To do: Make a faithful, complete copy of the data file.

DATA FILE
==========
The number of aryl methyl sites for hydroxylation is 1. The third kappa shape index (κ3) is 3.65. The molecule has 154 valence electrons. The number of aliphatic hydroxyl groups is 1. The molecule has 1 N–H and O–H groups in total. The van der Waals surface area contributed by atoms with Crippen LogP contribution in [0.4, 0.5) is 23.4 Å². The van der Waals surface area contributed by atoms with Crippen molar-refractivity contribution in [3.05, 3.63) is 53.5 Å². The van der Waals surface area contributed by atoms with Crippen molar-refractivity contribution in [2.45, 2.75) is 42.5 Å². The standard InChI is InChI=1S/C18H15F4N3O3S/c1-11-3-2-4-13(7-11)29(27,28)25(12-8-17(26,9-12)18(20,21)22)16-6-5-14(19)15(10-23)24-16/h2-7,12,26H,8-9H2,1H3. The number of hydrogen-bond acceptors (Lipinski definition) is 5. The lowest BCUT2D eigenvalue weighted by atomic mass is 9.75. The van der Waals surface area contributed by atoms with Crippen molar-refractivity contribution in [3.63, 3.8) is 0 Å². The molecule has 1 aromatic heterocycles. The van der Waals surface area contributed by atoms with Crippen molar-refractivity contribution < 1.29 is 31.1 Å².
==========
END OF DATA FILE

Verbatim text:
The number of aryl methyl sites for hydroxylation is 1. The third kappa shape index (κ3) is 3.65. The molecule has 154 valence electrons. The number of aliphatic hydroxyl groups is 1. The molecule has 1 N–H and O–H groups in total. The van der Waals surface area contributed by atoms with Crippen LogP contribution in [0.4, 0.5) is 23.4 Å². The van der Waals surface area contributed by atoms with Crippen molar-refractivity contribution in [3.05, 3.63) is 53.5 Å². The van der Waals surface area contributed by atoms with Crippen molar-refractivity contribution in [2.45, 2.75) is 42.5 Å². The standard InChI is InChI=1S/C18H15F4N3O3S/c1-11-3-2-4-13(7-11)29(27,28)25(12-8-17(26,9-12)18(20,21)22)16-6-5-14(19)15(10-23)24-16/h2-7,12,26H,8-9H2,1H3. The number of hydrogen-bond acceptors (Lipinski definition) is 5. The lowest BCUT2D eigenvalue weighted by atomic mass is 9.75. The van der Waals surface area contributed by atoms with Crippen molar-refractivity contribution in [3.63, 3.8) is 0 Å². The molecule has 1 aromatic heterocycles. The van der Waals surface area contributed by atoms with Crippen molar-refractivity contribution < 1.29 is 31.1 Å².